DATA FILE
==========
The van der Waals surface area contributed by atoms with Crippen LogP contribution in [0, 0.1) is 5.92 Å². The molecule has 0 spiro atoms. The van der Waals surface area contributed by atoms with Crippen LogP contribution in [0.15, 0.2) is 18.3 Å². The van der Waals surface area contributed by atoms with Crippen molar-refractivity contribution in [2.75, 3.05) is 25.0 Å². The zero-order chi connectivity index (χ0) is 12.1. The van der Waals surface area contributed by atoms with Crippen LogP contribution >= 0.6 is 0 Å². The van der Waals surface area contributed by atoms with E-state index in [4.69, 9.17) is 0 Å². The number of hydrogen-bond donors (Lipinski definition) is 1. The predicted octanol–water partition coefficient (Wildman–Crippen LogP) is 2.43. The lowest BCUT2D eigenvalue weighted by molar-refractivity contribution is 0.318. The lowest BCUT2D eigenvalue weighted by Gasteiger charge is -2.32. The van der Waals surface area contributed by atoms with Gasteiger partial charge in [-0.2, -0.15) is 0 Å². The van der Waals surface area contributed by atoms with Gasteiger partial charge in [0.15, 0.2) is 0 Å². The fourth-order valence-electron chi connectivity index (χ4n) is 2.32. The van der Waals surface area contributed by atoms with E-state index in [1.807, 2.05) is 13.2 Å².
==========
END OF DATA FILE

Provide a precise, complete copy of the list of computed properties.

The van der Waals surface area contributed by atoms with Crippen LogP contribution in [0, 0.1) is 5.92 Å². The molecule has 0 spiro atoms. The van der Waals surface area contributed by atoms with Crippen LogP contribution in [0.15, 0.2) is 18.3 Å². The van der Waals surface area contributed by atoms with Crippen molar-refractivity contribution in [2.75, 3.05) is 25.0 Å². The zero-order chi connectivity index (χ0) is 12.1. The van der Waals surface area contributed by atoms with Crippen LogP contribution >= 0.6 is 0 Å². The van der Waals surface area contributed by atoms with E-state index in [4.69, 9.17) is 0 Å². The number of hydrogen-bond donors (Lipinski definition) is 1. The predicted octanol–water partition coefficient (Wildman–Crippen LogP) is 2.43. The lowest BCUT2D eigenvalue weighted by molar-refractivity contribution is 0.318. The lowest BCUT2D eigenvalue weighted by Gasteiger charge is -2.32. The van der Waals surface area contributed by atoms with Gasteiger partial charge in [-0.2, -0.15) is 0 Å². The van der Waals surface area contributed by atoms with Gasteiger partial charge in [0.15, 0.2) is 0 Å². The fourth-order valence-electron chi connectivity index (χ4n) is 2.32. The van der Waals surface area contributed by atoms with E-state index in [1.807, 2.05) is 13.2 Å².